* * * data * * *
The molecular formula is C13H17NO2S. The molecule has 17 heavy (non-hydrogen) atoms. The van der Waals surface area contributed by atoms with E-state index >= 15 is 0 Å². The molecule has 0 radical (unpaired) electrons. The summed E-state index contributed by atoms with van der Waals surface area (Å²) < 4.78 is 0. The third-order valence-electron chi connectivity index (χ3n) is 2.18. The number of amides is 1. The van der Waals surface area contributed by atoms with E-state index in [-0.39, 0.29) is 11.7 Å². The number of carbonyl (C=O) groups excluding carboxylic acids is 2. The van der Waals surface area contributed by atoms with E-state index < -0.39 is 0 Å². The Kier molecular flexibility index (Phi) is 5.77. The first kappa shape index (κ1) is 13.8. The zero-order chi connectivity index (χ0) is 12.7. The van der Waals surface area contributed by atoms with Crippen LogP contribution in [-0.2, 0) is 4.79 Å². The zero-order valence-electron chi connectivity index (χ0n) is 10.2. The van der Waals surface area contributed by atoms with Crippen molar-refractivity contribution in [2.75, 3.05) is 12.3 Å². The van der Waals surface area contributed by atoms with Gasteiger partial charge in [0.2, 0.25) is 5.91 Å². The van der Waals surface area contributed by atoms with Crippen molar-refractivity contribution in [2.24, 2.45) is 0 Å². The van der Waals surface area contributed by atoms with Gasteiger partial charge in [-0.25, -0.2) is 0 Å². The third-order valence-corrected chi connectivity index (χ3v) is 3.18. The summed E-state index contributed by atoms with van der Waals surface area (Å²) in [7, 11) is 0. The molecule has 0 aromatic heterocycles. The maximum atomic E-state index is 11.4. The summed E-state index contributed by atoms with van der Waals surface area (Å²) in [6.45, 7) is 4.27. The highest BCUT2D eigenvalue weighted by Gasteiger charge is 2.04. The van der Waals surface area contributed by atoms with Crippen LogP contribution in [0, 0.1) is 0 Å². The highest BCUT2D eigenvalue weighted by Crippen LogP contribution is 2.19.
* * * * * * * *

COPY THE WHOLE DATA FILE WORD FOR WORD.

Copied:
The molecular formula is C13H17NO2S. The molecule has 17 heavy (non-hydrogen) atoms. The van der Waals surface area contributed by atoms with E-state index >= 15 is 0 Å². The molecule has 0 radical (unpaired) electrons. The summed E-state index contributed by atoms with van der Waals surface area (Å²) < 4.78 is 0. The third-order valence-electron chi connectivity index (χ3n) is 2.18. The number of amides is 1. The van der Waals surface area contributed by atoms with E-state index in [-0.39, 0.29) is 11.7 Å². The number of carbonyl (C=O) groups excluding carboxylic acids is 2. The van der Waals surface area contributed by atoms with E-state index < -0.39 is 0 Å². The Kier molecular flexibility index (Phi) is 5.77. The first kappa shape index (κ1) is 13.8. The zero-order chi connectivity index (χ0) is 12.7. The van der Waals surface area contributed by atoms with Crippen LogP contribution in [-0.2, 0) is 4.79 Å². The zero-order valence-electron chi connectivity index (χ0n) is 10.2. The van der Waals surface area contributed by atoms with Crippen molar-refractivity contribution in [2.75, 3.05) is 12.3 Å². The van der Waals surface area contributed by atoms with Gasteiger partial charge in [0.2, 0.25) is 5.91 Å². The van der Waals surface area contributed by atoms with Crippen molar-refractivity contribution in [2.24, 2.45) is 0 Å². The van der Waals surface area contributed by atoms with Gasteiger partial charge in [-0.25, -0.2) is 0 Å². The third-order valence-corrected chi connectivity index (χ3v) is 3.18. The summed E-state index contributed by atoms with van der Waals surface area (Å²) in [7, 11) is 0. The molecule has 0 aromatic heterocycles. The maximum atomic E-state index is 11.4. The summed E-state index contributed by atoms with van der Waals surface area (Å²) in [6.45, 7) is 4.27. The highest BCUT2D eigenvalue weighted by Gasteiger charge is 2.04. The van der Waals surface area contributed by atoms with Crippen LogP contribution in [0, 0.1) is 0 Å². The highest BCUT2D eigenvalue weighted by Crippen LogP contribution is 2.19.